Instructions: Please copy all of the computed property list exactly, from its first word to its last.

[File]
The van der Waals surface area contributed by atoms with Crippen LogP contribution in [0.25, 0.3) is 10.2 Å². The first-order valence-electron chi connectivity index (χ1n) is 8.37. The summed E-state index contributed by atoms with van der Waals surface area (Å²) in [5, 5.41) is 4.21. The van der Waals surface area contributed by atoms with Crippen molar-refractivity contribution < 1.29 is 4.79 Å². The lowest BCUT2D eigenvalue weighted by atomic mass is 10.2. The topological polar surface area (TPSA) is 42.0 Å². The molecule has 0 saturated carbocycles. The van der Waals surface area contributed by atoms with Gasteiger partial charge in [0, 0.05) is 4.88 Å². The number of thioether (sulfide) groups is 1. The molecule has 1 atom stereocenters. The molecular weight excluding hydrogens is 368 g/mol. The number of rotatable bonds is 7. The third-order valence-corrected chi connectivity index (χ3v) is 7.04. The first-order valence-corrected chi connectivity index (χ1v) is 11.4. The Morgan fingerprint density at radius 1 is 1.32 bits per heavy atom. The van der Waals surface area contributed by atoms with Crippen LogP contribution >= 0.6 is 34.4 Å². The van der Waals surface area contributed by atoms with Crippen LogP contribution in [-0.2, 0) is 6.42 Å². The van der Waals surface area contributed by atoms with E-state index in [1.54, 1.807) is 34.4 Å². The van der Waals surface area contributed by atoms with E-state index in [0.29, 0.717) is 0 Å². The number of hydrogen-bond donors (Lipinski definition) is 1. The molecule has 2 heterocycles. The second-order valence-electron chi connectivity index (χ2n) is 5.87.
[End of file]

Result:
The van der Waals surface area contributed by atoms with Crippen LogP contribution in [0.25, 0.3) is 10.2 Å². The first-order valence-electron chi connectivity index (χ1n) is 8.37. The summed E-state index contributed by atoms with van der Waals surface area (Å²) in [5, 5.41) is 4.21. The van der Waals surface area contributed by atoms with Crippen molar-refractivity contribution < 1.29 is 4.79 Å². The lowest BCUT2D eigenvalue weighted by atomic mass is 10.2. The topological polar surface area (TPSA) is 42.0 Å². The molecule has 0 saturated carbocycles. The van der Waals surface area contributed by atoms with Gasteiger partial charge in [0, 0.05) is 4.88 Å². The number of thioether (sulfide) groups is 1. The molecule has 1 atom stereocenters. The molecular weight excluding hydrogens is 368 g/mol. The number of rotatable bonds is 7. The third-order valence-corrected chi connectivity index (χ3v) is 7.04. The first-order valence-corrected chi connectivity index (χ1v) is 11.4. The Morgan fingerprint density at radius 1 is 1.32 bits per heavy atom. The van der Waals surface area contributed by atoms with Crippen LogP contribution >= 0.6 is 34.4 Å². The van der Waals surface area contributed by atoms with Crippen LogP contribution in [-0.2, 0) is 6.42 Å². The van der Waals surface area contributed by atoms with E-state index in [1.54, 1.807) is 34.4 Å². The van der Waals surface area contributed by atoms with E-state index in [0.29, 0.717) is 0 Å². The number of hydrogen-bond donors (Lipinski definition) is 1. The molecule has 2 heterocycles. The second-order valence-electron chi connectivity index (χ2n) is 5.87.